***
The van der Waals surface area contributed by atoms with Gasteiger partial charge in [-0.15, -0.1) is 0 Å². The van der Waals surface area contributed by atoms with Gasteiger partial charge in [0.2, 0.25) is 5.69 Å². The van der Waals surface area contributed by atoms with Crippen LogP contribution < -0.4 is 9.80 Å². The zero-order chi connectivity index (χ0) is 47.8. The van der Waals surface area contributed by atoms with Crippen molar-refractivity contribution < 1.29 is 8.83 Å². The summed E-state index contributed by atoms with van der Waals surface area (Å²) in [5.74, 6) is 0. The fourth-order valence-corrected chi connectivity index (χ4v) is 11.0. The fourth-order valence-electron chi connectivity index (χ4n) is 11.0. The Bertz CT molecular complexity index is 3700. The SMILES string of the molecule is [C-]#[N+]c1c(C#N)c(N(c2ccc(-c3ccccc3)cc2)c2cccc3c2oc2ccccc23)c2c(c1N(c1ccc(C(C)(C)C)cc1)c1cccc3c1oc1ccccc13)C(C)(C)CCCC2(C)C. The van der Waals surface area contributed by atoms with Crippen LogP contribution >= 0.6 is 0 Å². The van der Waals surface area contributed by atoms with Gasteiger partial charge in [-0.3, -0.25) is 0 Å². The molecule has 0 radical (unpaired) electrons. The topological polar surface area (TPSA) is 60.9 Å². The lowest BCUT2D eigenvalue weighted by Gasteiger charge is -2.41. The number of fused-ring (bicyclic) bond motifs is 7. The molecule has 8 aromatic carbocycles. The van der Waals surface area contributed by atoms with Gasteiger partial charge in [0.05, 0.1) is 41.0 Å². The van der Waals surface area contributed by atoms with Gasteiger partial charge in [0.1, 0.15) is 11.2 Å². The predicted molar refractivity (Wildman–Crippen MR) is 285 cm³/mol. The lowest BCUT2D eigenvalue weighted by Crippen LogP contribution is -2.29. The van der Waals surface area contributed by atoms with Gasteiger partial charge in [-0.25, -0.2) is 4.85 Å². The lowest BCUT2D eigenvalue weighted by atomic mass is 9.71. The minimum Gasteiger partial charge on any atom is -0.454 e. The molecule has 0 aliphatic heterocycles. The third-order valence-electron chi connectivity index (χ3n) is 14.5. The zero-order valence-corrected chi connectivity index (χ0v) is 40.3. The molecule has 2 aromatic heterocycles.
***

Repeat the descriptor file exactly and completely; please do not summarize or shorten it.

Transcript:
The van der Waals surface area contributed by atoms with Gasteiger partial charge in [-0.15, -0.1) is 0 Å². The van der Waals surface area contributed by atoms with Gasteiger partial charge in [0.2, 0.25) is 5.69 Å². The van der Waals surface area contributed by atoms with Crippen LogP contribution < -0.4 is 9.80 Å². The zero-order chi connectivity index (χ0) is 47.8. The van der Waals surface area contributed by atoms with Crippen molar-refractivity contribution < 1.29 is 8.83 Å². The summed E-state index contributed by atoms with van der Waals surface area (Å²) in [5.74, 6) is 0. The fourth-order valence-corrected chi connectivity index (χ4v) is 11.0. The fourth-order valence-electron chi connectivity index (χ4n) is 11.0. The Bertz CT molecular complexity index is 3700. The SMILES string of the molecule is [C-]#[N+]c1c(C#N)c(N(c2ccc(-c3ccccc3)cc2)c2cccc3c2oc2ccccc23)c2c(c1N(c1ccc(C(C)(C)C)cc1)c1cccc3c1oc1ccccc13)C(C)(C)CCCC2(C)C. The van der Waals surface area contributed by atoms with Crippen LogP contribution >= 0.6 is 0 Å². The van der Waals surface area contributed by atoms with Gasteiger partial charge in [-0.3, -0.25) is 0 Å². The molecule has 0 radical (unpaired) electrons. The topological polar surface area (TPSA) is 60.9 Å². The lowest BCUT2D eigenvalue weighted by Gasteiger charge is -2.41. The number of fused-ring (bicyclic) bond motifs is 7. The molecule has 8 aromatic carbocycles. The van der Waals surface area contributed by atoms with Gasteiger partial charge in [0.05, 0.1) is 41.0 Å². The van der Waals surface area contributed by atoms with Gasteiger partial charge in [0.1, 0.15) is 11.2 Å². The predicted molar refractivity (Wildman–Crippen MR) is 285 cm³/mol. The lowest BCUT2D eigenvalue weighted by Crippen LogP contribution is -2.29. The van der Waals surface area contributed by atoms with Gasteiger partial charge in [-0.25, -0.2) is 4.85 Å². The lowest BCUT2D eigenvalue weighted by atomic mass is 9.71. The minimum Gasteiger partial charge on any atom is -0.454 e. The molecule has 0 aliphatic heterocycles. The third-order valence-electron chi connectivity index (χ3n) is 14.5. The zero-order valence-corrected chi connectivity index (χ0v) is 40.3. The molecule has 2 aromatic heterocycles.